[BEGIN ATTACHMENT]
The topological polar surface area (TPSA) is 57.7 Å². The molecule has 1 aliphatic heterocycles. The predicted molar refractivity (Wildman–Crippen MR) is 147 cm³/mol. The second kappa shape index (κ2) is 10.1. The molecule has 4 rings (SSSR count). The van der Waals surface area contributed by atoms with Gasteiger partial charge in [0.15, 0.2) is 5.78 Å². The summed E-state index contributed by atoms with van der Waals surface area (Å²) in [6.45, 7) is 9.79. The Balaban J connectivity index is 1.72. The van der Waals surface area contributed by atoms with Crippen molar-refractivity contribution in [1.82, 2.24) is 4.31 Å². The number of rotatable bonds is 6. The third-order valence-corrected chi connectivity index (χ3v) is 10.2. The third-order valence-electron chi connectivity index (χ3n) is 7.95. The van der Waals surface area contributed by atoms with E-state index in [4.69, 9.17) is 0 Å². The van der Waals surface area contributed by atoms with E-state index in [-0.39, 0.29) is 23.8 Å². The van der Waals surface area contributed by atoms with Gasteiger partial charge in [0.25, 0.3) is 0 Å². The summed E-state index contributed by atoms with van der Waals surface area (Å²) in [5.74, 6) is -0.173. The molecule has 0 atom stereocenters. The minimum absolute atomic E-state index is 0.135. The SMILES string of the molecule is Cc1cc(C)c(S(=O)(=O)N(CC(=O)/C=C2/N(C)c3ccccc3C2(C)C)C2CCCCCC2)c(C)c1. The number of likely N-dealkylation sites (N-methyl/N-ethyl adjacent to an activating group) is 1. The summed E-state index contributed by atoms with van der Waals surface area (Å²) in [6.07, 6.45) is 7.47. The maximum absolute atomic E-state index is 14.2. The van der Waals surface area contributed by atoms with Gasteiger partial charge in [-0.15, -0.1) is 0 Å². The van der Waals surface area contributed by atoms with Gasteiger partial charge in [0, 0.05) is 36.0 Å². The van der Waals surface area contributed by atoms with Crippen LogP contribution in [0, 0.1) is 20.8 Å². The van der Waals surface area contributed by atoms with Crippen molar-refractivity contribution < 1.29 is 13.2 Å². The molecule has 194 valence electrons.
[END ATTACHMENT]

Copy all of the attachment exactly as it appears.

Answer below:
The topological polar surface area (TPSA) is 57.7 Å². The molecule has 1 aliphatic heterocycles. The predicted molar refractivity (Wildman–Crippen MR) is 147 cm³/mol. The second kappa shape index (κ2) is 10.1. The molecule has 4 rings (SSSR count). The van der Waals surface area contributed by atoms with Gasteiger partial charge in [0.15, 0.2) is 5.78 Å². The summed E-state index contributed by atoms with van der Waals surface area (Å²) in [6.45, 7) is 9.79. The Balaban J connectivity index is 1.72. The van der Waals surface area contributed by atoms with Crippen molar-refractivity contribution in [1.82, 2.24) is 4.31 Å². The number of rotatable bonds is 6. The third-order valence-corrected chi connectivity index (χ3v) is 10.2. The third-order valence-electron chi connectivity index (χ3n) is 7.95. The van der Waals surface area contributed by atoms with E-state index in [4.69, 9.17) is 0 Å². The van der Waals surface area contributed by atoms with E-state index in [-0.39, 0.29) is 23.8 Å². The van der Waals surface area contributed by atoms with Gasteiger partial charge in [0.25, 0.3) is 0 Å². The summed E-state index contributed by atoms with van der Waals surface area (Å²) in [5.74, 6) is -0.173. The molecule has 0 atom stereocenters. The minimum absolute atomic E-state index is 0.135. The SMILES string of the molecule is Cc1cc(C)c(S(=O)(=O)N(CC(=O)/C=C2/N(C)c3ccccc3C2(C)C)C2CCCCCC2)c(C)c1. The number of likely N-dealkylation sites (N-methyl/N-ethyl adjacent to an activating group) is 1. The summed E-state index contributed by atoms with van der Waals surface area (Å²) in [6.07, 6.45) is 7.47. The maximum absolute atomic E-state index is 14.2. The van der Waals surface area contributed by atoms with Gasteiger partial charge in [-0.15, -0.1) is 0 Å². The van der Waals surface area contributed by atoms with Gasteiger partial charge in [0, 0.05) is 36.0 Å². The van der Waals surface area contributed by atoms with Crippen LogP contribution in [0, 0.1) is 20.8 Å². The van der Waals surface area contributed by atoms with Crippen molar-refractivity contribution < 1.29 is 13.2 Å². The molecule has 194 valence electrons.